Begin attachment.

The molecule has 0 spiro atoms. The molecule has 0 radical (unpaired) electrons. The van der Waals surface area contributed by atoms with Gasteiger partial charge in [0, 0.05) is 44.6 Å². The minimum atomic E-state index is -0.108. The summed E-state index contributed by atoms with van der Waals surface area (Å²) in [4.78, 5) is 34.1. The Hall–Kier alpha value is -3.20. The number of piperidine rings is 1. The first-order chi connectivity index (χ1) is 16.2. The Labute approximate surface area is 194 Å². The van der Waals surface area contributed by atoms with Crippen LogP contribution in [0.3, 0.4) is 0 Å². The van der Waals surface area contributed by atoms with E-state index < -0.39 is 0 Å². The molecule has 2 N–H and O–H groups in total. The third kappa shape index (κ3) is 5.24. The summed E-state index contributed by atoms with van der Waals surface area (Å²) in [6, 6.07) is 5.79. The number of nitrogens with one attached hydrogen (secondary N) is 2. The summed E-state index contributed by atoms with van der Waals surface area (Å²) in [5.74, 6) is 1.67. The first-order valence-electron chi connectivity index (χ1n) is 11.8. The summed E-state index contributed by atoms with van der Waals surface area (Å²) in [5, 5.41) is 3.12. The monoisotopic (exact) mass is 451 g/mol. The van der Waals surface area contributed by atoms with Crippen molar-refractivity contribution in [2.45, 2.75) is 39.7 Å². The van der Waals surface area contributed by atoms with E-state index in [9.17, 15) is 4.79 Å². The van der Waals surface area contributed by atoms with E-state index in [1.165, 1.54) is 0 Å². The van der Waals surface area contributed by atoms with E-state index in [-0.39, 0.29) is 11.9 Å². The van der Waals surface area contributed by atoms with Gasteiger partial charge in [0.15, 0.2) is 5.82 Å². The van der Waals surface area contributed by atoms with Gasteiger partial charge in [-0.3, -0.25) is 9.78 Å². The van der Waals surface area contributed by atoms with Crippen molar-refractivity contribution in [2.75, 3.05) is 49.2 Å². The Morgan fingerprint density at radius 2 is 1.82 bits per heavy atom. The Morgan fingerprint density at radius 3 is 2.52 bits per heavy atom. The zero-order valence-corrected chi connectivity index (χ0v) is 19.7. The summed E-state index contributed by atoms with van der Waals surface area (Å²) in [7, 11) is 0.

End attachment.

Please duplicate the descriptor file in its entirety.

The molecule has 0 spiro atoms. The molecule has 0 radical (unpaired) electrons. The van der Waals surface area contributed by atoms with Gasteiger partial charge in [0, 0.05) is 44.6 Å². The minimum atomic E-state index is -0.108. The summed E-state index contributed by atoms with van der Waals surface area (Å²) in [4.78, 5) is 34.1. The Hall–Kier alpha value is -3.20. The number of piperidine rings is 1. The first-order chi connectivity index (χ1) is 16.2. The Labute approximate surface area is 194 Å². The van der Waals surface area contributed by atoms with Crippen LogP contribution in [0.3, 0.4) is 0 Å². The van der Waals surface area contributed by atoms with E-state index < -0.39 is 0 Å². The molecule has 2 N–H and O–H groups in total. The third kappa shape index (κ3) is 5.24. The summed E-state index contributed by atoms with van der Waals surface area (Å²) in [6, 6.07) is 5.79. The number of nitrogens with one attached hydrogen (secondary N) is 2. The summed E-state index contributed by atoms with van der Waals surface area (Å²) in [5.74, 6) is 1.67. The first-order valence-electron chi connectivity index (χ1n) is 11.8. The summed E-state index contributed by atoms with van der Waals surface area (Å²) in [5, 5.41) is 3.12. The monoisotopic (exact) mass is 451 g/mol. The van der Waals surface area contributed by atoms with Crippen molar-refractivity contribution in [2.45, 2.75) is 39.7 Å². The van der Waals surface area contributed by atoms with E-state index in [9.17, 15) is 4.79 Å². The van der Waals surface area contributed by atoms with E-state index in [1.165, 1.54) is 0 Å². The van der Waals surface area contributed by atoms with E-state index in [-0.39, 0.29) is 11.9 Å². The van der Waals surface area contributed by atoms with Gasteiger partial charge in [0.15, 0.2) is 5.82 Å². The van der Waals surface area contributed by atoms with Gasteiger partial charge in [-0.3, -0.25) is 9.78 Å². The van der Waals surface area contributed by atoms with Crippen molar-refractivity contribution in [2.75, 3.05) is 49.2 Å². The Morgan fingerprint density at radius 2 is 1.82 bits per heavy atom. The Morgan fingerprint density at radius 3 is 2.52 bits per heavy atom. The zero-order valence-corrected chi connectivity index (χ0v) is 19.7. The summed E-state index contributed by atoms with van der Waals surface area (Å²) in [7, 11) is 0.